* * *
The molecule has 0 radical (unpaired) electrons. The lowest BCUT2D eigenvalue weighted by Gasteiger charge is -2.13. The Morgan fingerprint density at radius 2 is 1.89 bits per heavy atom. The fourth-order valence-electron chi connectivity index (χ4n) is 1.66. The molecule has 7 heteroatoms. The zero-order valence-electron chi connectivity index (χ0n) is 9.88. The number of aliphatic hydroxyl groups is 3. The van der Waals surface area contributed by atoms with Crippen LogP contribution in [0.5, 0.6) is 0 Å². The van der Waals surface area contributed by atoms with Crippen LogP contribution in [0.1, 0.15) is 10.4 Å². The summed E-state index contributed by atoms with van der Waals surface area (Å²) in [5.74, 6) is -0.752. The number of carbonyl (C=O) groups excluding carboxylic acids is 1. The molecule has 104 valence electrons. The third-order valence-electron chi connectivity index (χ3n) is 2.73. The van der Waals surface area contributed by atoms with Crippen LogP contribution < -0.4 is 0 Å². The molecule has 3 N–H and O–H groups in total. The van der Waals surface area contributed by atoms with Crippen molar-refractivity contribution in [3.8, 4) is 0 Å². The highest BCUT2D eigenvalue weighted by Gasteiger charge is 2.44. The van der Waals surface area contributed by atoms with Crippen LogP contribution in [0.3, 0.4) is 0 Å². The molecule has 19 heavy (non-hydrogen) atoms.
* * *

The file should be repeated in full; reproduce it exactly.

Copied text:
The molecule has 0 radical (unpaired) electrons. The lowest BCUT2D eigenvalue weighted by Gasteiger charge is -2.13. The Morgan fingerprint density at radius 2 is 1.89 bits per heavy atom. The fourth-order valence-electron chi connectivity index (χ4n) is 1.66. The molecule has 7 heteroatoms. The zero-order valence-electron chi connectivity index (χ0n) is 9.88. The number of aliphatic hydroxyl groups is 3. The van der Waals surface area contributed by atoms with Crippen LogP contribution in [0.5, 0.6) is 0 Å². The van der Waals surface area contributed by atoms with Crippen LogP contribution in [0.1, 0.15) is 10.4 Å². The summed E-state index contributed by atoms with van der Waals surface area (Å²) in [5.74, 6) is -0.752. The number of carbonyl (C=O) groups excluding carboxylic acids is 1. The molecule has 104 valence electrons. The third-order valence-electron chi connectivity index (χ3n) is 2.73. The van der Waals surface area contributed by atoms with Crippen LogP contribution < -0.4 is 0 Å². The molecule has 3 N–H and O–H groups in total. The van der Waals surface area contributed by atoms with Crippen molar-refractivity contribution in [3.8, 4) is 0 Å². The highest BCUT2D eigenvalue weighted by Gasteiger charge is 2.44. The van der Waals surface area contributed by atoms with Crippen LogP contribution in [0.3, 0.4) is 0 Å². The molecule has 19 heavy (non-hydrogen) atoms.